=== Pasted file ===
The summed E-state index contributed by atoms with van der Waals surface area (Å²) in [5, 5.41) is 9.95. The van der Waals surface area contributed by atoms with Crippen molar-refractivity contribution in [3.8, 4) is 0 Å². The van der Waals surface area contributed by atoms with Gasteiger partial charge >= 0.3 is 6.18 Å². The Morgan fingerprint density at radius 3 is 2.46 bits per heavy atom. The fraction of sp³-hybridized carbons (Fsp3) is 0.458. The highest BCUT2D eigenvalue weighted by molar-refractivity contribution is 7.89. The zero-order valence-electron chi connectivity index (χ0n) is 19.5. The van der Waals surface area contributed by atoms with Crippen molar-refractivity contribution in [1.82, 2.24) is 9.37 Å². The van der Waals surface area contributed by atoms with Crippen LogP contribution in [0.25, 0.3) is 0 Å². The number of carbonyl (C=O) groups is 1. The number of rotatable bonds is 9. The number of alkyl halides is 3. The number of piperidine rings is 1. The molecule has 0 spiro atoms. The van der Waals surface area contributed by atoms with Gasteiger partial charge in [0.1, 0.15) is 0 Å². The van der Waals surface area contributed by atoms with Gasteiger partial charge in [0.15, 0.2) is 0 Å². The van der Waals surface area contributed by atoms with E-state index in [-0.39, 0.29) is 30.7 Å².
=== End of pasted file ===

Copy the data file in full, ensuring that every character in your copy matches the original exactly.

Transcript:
The summed E-state index contributed by atoms with van der Waals surface area (Å²) in [5, 5.41) is 9.95. The van der Waals surface area contributed by atoms with Crippen molar-refractivity contribution in [3.8, 4) is 0 Å². The van der Waals surface area contributed by atoms with Gasteiger partial charge >= 0.3 is 6.18 Å². The Morgan fingerprint density at radius 3 is 2.46 bits per heavy atom. The fraction of sp³-hybridized carbons (Fsp3) is 0.458. The highest BCUT2D eigenvalue weighted by molar-refractivity contribution is 7.89. The zero-order valence-electron chi connectivity index (χ0n) is 19.5. The van der Waals surface area contributed by atoms with Crippen molar-refractivity contribution in [1.82, 2.24) is 9.37 Å². The van der Waals surface area contributed by atoms with Crippen LogP contribution in [0.25, 0.3) is 0 Å². The number of carbonyl (C=O) groups is 1. The number of rotatable bonds is 9. The number of alkyl halides is 3. The number of piperidine rings is 1. The molecule has 0 spiro atoms. The van der Waals surface area contributed by atoms with Gasteiger partial charge in [0.1, 0.15) is 0 Å². The van der Waals surface area contributed by atoms with Gasteiger partial charge in [0.15, 0.2) is 0 Å². The van der Waals surface area contributed by atoms with E-state index in [-0.39, 0.29) is 30.7 Å².